The editorial categories are research topics that have guided researchers during the recovery phase and continue to be the impetus behind the Documents Project’s digital archive and the Critical Documents book series. Developed by the project’s Editorial Board, each of the teams analyzed this framework and adapted it to their local contexts in developing their research objectives and work plans during the Recovery Phase. Learn more on the Editorial Framework page.
In this essay, Peruvian artist Kukuli Velarde maintains that the 500th anniversary of the arrival of Christopher Columbus to the Americas is not cause for celebration but rather of mourning. Using an emphatic tone, Velarde contends that what people describe as “cultural encounters” between Europeans and indigenous people in the Americas is no more than a euphemism used to hide the violence and the genocide perpetrated in the so-called New World. The author concludes this short essay by calling for the validation of the arts and culture of indigenous peoples of the Americas.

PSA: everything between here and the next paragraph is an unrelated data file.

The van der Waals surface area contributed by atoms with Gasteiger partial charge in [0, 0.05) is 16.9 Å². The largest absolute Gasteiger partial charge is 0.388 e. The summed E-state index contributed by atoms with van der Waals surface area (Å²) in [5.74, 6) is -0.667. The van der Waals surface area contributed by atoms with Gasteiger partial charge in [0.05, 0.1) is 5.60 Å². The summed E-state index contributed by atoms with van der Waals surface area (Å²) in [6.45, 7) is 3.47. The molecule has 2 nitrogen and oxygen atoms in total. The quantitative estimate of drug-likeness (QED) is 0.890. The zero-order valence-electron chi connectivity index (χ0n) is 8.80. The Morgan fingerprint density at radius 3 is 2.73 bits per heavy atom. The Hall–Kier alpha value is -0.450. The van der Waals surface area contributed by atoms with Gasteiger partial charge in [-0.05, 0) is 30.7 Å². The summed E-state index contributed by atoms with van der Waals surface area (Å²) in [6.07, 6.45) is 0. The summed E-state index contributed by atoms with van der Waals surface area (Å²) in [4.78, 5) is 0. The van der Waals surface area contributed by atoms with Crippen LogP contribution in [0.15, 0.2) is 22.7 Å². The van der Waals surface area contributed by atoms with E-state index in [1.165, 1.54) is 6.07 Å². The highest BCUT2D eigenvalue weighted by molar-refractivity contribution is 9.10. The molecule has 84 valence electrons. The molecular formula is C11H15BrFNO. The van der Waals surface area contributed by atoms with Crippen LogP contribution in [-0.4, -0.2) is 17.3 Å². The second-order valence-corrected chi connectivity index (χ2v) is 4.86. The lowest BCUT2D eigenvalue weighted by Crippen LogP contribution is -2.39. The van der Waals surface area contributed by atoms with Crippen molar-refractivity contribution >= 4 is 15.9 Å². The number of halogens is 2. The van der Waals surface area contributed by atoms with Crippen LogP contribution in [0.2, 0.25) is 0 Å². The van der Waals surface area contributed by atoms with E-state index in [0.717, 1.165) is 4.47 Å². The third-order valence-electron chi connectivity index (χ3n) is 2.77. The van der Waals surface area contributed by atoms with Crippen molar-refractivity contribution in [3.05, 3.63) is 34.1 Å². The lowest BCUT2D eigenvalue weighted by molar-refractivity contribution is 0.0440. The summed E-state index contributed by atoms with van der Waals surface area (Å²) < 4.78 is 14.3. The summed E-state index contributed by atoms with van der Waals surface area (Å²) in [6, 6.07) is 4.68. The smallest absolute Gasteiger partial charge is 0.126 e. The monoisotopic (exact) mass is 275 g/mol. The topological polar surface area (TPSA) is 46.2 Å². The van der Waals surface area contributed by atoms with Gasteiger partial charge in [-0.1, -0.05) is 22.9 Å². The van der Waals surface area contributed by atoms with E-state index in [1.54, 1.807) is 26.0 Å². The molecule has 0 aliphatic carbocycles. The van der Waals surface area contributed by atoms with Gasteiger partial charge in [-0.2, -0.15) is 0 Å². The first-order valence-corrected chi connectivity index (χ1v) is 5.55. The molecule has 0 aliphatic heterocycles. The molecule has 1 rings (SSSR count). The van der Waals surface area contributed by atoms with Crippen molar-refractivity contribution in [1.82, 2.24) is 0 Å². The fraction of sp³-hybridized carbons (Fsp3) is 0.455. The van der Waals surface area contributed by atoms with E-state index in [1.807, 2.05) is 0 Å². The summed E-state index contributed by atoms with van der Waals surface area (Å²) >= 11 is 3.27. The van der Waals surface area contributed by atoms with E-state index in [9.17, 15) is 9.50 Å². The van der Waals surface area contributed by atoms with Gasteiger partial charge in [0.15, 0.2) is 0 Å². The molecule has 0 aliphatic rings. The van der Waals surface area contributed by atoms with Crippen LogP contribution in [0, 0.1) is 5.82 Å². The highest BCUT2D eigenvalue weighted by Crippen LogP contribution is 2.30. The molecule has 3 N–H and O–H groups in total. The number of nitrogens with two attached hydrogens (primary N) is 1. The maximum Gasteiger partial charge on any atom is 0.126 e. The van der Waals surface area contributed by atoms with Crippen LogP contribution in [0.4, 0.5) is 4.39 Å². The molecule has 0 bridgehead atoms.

Born in 1962 in Cuzco, Peru, Kukuli Velarde is a painter and sculptor whose work draws on Inca and Andean art from Pre-Columbian and colonial eras. Velarde migrated to New York City in 1987 and studied with artist Juan Sanchez at Hunter College, graduating Magna Cum Laude in 1992. Velarde, who currently lives and works in Philadelphia (PA), was active in the New York art scene in the 1990s.
The catalogue and exhibition, Remerica! Amerika, was part of a national effort by artists in the United States and Puerto Rico to respond critically to the 500th anniversary of the arrival of Christopher Columbus in the New World. Remerica! Amerika, held from September 8 to October 30, 1992, was curated by the artist/activist Juan Sanchez, painter, printmaker, and professor of fine arts at Hunter College, New York, NY. At the time of the exhibition and publication of its catalog, Miguelangel Ruiz was an MFA student at Hunter College.